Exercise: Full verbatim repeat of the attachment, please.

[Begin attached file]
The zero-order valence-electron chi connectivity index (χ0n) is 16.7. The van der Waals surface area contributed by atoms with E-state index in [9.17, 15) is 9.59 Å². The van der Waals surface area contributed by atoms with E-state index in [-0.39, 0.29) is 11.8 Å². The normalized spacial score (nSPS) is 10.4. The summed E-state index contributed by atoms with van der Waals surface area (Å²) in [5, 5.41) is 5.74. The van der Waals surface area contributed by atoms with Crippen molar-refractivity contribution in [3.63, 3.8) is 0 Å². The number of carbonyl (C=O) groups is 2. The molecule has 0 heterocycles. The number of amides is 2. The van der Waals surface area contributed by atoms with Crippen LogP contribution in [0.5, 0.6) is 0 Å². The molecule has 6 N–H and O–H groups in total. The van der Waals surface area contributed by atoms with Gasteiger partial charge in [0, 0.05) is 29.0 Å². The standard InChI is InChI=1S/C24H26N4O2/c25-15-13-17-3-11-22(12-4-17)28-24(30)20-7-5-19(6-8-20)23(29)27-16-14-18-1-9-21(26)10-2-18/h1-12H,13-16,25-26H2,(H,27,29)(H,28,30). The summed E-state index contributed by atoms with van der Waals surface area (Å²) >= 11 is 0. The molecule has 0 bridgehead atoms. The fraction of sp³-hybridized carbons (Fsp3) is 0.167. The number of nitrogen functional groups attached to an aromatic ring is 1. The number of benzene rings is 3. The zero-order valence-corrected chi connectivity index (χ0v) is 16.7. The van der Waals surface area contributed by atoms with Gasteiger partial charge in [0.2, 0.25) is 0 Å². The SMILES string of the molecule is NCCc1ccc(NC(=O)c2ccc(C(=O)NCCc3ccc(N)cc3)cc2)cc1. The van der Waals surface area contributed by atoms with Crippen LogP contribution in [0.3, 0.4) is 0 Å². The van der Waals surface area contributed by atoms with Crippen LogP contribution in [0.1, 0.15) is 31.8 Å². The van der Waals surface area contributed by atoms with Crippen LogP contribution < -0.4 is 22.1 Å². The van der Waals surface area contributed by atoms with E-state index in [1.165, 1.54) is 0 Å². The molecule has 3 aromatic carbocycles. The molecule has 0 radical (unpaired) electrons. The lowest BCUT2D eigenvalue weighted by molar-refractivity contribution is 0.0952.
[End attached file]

The zero-order valence-electron chi connectivity index (χ0n) is 16.7. The van der Waals surface area contributed by atoms with E-state index in [9.17, 15) is 9.59 Å². The van der Waals surface area contributed by atoms with E-state index in [-0.39, 0.29) is 11.8 Å². The normalized spacial score (nSPS) is 10.4. The summed E-state index contributed by atoms with van der Waals surface area (Å²) in [5, 5.41) is 5.74. The van der Waals surface area contributed by atoms with Crippen molar-refractivity contribution in [3.63, 3.8) is 0 Å². The number of carbonyl (C=O) groups is 2. The molecule has 0 heterocycles. The number of amides is 2. The van der Waals surface area contributed by atoms with Crippen LogP contribution in [0.5, 0.6) is 0 Å². The molecule has 6 N–H and O–H groups in total. The van der Waals surface area contributed by atoms with Gasteiger partial charge in [0, 0.05) is 29.0 Å². The standard InChI is InChI=1S/C24H26N4O2/c25-15-13-17-3-11-22(12-4-17)28-24(30)20-7-5-19(6-8-20)23(29)27-16-14-18-1-9-21(26)10-2-18/h1-12H,13-16,25-26H2,(H,27,29)(H,28,30). The summed E-state index contributed by atoms with van der Waals surface area (Å²) >= 11 is 0. The molecule has 0 bridgehead atoms. The fraction of sp³-hybridized carbons (Fsp3) is 0.167. The number of nitrogen functional groups attached to an aromatic ring is 1. The number of benzene rings is 3. The zero-order valence-corrected chi connectivity index (χ0v) is 16.7. The van der Waals surface area contributed by atoms with Gasteiger partial charge in [0.2, 0.25) is 0 Å². The SMILES string of the molecule is NCCc1ccc(NC(=O)c2ccc(C(=O)NCCc3ccc(N)cc3)cc2)cc1. The van der Waals surface area contributed by atoms with Crippen LogP contribution in [0.3, 0.4) is 0 Å². The van der Waals surface area contributed by atoms with Crippen LogP contribution in [0.1, 0.15) is 31.8 Å². The van der Waals surface area contributed by atoms with Crippen LogP contribution < -0.4 is 22.1 Å². The van der Waals surface area contributed by atoms with E-state index in [1.165, 1.54) is 0 Å². The molecule has 3 aromatic carbocycles. The molecule has 0 radical (unpaired) electrons. The lowest BCUT2D eigenvalue weighted by molar-refractivity contribution is 0.0952.